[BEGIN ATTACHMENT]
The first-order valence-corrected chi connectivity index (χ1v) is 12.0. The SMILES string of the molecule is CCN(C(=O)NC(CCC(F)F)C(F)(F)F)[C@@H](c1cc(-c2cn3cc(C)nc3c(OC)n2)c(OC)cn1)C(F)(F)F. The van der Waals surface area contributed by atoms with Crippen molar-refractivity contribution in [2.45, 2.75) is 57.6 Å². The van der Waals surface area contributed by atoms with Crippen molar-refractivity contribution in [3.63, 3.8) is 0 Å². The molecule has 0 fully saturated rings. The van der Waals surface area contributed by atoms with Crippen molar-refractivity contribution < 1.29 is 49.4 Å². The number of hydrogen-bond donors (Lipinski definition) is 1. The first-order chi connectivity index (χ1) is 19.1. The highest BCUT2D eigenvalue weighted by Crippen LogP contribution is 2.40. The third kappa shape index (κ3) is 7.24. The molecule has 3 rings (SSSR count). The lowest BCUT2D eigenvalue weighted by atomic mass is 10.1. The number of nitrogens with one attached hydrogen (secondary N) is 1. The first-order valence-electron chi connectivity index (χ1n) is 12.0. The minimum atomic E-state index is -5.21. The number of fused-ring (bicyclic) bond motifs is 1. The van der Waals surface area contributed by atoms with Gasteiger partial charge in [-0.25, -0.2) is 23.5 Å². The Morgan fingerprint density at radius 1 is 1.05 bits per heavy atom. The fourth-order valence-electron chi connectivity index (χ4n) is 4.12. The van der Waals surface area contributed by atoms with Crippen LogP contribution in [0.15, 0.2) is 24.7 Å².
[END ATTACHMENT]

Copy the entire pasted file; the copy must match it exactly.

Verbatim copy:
The first-order valence-corrected chi connectivity index (χ1v) is 12.0. The SMILES string of the molecule is CCN(C(=O)NC(CCC(F)F)C(F)(F)F)[C@@H](c1cc(-c2cn3cc(C)nc3c(OC)n2)c(OC)cn1)C(F)(F)F. The van der Waals surface area contributed by atoms with Crippen molar-refractivity contribution in [2.45, 2.75) is 57.6 Å². The van der Waals surface area contributed by atoms with Crippen molar-refractivity contribution in [3.63, 3.8) is 0 Å². The molecule has 0 fully saturated rings. The van der Waals surface area contributed by atoms with Crippen molar-refractivity contribution < 1.29 is 49.4 Å². The number of hydrogen-bond donors (Lipinski definition) is 1. The first-order chi connectivity index (χ1) is 19.1. The highest BCUT2D eigenvalue weighted by Crippen LogP contribution is 2.40. The third kappa shape index (κ3) is 7.24. The molecule has 3 rings (SSSR count). The lowest BCUT2D eigenvalue weighted by atomic mass is 10.1. The number of nitrogens with one attached hydrogen (secondary N) is 1. The first-order valence-electron chi connectivity index (χ1n) is 12.0. The minimum atomic E-state index is -5.21. The number of fused-ring (bicyclic) bond motifs is 1. The van der Waals surface area contributed by atoms with Gasteiger partial charge in [-0.25, -0.2) is 23.5 Å². The Morgan fingerprint density at radius 1 is 1.05 bits per heavy atom. The fourth-order valence-electron chi connectivity index (χ4n) is 4.12. The van der Waals surface area contributed by atoms with Crippen LogP contribution in [0.15, 0.2) is 24.7 Å².